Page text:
Kaspersky Labs says it has discovered that two prominent APTs – GreyEnergy and Zebrocy/Sofacy – are sharing the same infrastructure, indicating that the two groups may be closely linked.
Both groups appear to have been using the same servers at the same time but for different purposes and confirms previous suspicions about links between the two groups, the company said.
GreyEnergy is thought to be a successor to BlackEnergy because of similar methods of operation, targets and ‘architectural similarities’, Kaspersky Lab said. BlackEnergy is blamed for power outages in Ukraine after a series of attacks against the energy sector in 2015.
Sofacy is a cyber-espionage group which is connected to attacks against European and US government bodies including intelligence agencies, and Zebrocy is considered to be a subset of Sofacy based on the use of a specific malware package designed for exploiting infected machines.
The evidence for a link hinges on the discovery that both groups were using the same servers in Ukraine and Sweden in June 2018. GreyEnergy used them to store malicious downloads as part of a phishing campaign and Zebrocy used them for command and control for its malware operations.
While this might be considered a coincidence, Kaspersky said that further evidence linking the two groups includes their targeting the same company within a week of each other using similar bait, a purported email from the Ministry of Energy of the Republic of Kazakhstan. The GreyEnergy sample was sent to the company around 21 June and the Zebrocy document to the same company was sent around 28 June.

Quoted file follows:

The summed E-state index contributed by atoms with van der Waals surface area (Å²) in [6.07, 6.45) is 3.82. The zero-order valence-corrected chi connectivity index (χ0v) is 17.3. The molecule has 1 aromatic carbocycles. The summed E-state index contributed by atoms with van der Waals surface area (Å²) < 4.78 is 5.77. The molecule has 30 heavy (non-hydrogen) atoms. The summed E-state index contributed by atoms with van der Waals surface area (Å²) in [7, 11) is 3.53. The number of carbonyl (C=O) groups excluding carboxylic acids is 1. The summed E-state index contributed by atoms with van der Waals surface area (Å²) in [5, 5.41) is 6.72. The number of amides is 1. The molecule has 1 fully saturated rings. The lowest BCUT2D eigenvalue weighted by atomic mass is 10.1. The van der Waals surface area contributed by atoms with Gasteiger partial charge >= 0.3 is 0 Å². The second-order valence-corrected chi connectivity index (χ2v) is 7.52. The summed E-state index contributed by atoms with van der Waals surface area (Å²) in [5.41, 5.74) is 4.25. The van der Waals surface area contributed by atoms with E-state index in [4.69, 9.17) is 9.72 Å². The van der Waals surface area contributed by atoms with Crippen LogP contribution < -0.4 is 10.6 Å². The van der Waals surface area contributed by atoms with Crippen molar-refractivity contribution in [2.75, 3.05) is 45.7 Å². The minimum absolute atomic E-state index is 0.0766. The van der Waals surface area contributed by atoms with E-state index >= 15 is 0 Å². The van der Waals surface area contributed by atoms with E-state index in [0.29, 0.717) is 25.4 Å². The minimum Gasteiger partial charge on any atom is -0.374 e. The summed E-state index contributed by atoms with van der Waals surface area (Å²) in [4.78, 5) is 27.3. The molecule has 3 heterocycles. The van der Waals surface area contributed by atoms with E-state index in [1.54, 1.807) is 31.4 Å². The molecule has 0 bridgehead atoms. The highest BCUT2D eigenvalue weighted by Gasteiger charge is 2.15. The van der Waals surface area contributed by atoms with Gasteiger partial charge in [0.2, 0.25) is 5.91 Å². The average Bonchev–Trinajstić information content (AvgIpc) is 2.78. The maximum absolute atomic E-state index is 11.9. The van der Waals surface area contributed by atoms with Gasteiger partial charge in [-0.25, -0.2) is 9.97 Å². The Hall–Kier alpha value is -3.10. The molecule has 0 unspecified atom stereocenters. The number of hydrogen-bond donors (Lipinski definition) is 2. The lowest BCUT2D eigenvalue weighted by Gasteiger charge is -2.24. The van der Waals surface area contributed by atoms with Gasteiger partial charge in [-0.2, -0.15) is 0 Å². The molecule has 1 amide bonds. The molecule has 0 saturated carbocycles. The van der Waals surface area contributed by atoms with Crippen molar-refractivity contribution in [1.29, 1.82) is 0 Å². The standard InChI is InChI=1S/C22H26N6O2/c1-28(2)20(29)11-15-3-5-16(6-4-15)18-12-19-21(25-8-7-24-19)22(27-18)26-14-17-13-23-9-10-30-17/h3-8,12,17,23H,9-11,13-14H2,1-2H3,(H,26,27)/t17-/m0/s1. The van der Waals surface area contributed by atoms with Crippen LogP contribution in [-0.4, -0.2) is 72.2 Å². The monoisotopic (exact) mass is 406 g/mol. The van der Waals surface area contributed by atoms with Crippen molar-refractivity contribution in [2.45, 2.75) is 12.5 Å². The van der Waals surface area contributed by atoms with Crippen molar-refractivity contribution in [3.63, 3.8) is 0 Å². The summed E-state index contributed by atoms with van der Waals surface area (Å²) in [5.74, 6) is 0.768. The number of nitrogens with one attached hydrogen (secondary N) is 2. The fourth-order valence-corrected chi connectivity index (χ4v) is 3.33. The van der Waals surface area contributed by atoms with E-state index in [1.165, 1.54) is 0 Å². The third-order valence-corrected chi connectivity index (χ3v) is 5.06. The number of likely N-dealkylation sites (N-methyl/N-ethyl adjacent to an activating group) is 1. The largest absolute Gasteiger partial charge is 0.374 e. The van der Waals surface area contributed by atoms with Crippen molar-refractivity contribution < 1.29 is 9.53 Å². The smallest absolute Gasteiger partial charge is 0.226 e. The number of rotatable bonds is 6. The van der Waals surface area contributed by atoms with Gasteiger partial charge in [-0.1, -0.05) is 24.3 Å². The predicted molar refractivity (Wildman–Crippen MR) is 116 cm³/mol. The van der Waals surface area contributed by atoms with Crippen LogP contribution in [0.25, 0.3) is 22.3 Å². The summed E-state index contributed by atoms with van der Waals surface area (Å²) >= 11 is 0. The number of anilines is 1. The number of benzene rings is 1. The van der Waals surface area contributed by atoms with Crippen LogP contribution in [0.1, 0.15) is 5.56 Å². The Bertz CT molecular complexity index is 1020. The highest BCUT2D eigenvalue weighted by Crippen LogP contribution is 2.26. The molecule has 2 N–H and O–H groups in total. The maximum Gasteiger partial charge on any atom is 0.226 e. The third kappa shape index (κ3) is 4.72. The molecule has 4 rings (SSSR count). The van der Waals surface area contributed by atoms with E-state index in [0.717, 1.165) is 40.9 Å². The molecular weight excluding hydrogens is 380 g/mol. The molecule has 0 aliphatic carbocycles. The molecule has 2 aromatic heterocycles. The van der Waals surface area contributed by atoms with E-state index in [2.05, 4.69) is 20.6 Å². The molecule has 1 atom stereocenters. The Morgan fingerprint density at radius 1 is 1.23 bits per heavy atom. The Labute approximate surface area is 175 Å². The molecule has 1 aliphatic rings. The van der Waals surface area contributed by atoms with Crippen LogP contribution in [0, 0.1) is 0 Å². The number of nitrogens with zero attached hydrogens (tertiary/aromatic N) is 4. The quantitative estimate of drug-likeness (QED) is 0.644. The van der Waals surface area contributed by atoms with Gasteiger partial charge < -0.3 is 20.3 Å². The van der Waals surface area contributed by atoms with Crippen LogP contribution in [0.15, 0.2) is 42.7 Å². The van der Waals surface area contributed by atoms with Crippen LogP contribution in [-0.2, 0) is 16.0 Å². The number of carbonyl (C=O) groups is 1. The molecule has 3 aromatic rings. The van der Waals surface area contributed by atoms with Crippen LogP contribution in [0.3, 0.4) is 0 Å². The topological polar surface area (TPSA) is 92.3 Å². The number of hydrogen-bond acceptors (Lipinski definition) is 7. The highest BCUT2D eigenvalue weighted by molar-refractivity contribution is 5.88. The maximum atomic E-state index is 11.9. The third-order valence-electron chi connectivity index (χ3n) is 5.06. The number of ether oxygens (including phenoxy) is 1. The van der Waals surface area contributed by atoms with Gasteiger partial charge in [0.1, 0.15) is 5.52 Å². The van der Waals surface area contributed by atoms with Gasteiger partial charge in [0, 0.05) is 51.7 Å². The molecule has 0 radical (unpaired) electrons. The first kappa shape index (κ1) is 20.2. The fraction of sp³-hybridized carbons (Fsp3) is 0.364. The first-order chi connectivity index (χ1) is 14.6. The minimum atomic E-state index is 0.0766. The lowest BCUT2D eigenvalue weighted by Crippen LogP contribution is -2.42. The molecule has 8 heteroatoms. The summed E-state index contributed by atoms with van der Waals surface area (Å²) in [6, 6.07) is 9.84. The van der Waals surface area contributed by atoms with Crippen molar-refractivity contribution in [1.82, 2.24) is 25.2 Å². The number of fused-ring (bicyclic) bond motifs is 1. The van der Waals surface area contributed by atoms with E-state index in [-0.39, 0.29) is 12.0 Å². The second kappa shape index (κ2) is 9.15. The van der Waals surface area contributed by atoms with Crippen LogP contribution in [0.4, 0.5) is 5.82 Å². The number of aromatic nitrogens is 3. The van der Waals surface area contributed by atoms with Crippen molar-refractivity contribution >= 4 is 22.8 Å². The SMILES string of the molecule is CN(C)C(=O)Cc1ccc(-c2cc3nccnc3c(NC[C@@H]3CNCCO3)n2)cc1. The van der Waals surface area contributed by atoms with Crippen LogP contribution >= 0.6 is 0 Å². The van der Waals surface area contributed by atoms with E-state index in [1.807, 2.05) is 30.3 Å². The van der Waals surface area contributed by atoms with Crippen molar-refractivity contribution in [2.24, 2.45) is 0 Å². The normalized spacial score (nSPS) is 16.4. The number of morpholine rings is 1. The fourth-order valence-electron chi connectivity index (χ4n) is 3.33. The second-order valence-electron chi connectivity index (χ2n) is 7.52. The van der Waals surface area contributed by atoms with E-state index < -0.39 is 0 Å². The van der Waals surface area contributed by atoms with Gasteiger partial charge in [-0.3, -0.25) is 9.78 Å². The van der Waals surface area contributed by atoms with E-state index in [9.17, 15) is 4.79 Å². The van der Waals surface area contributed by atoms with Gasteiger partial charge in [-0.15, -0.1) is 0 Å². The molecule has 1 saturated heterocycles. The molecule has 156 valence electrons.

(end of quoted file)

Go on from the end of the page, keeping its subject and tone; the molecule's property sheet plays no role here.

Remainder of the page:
"The compromised infrastructure which is shared by these two threat actors potentially points to the fact that the pair not only have the Russian language in common, but that they also cooperate with each other. This also suggests their joint capabilities and creates a better picture of their plausible goals and potential targets. Today’s findings provide the public with further important knowledge about GreyEnergy and Sofacy. The more the industry knows about their tactics, techniques and procedures, the better the security experts can work to protect their customers from sophisticated attacks," said David Emm, principal security researcher at Kaspersky Lab.
Kaspersky identified Zebrocy C2 servers in July including 193.23.181[.]151 which were being used to download malware components. Meanwhile, FireEye also reported in July that it had identified the Felixroot backdoor being distributed as part of a phishing campaign that used information on an environmental protection seminar as a lure. It identified the same IP address as the server being used to download the second-stage payload in that attack.
Another server being used by both Zebrocy and GreyEnergy was 185.217.0[.]124, Kaspersky said, and it also used similar lures.
"The links between a Sofacy subset known as Zebrocy and GreyEnergy suggest that these groups are related, as has been suggested before by some public analysis," the report concluded.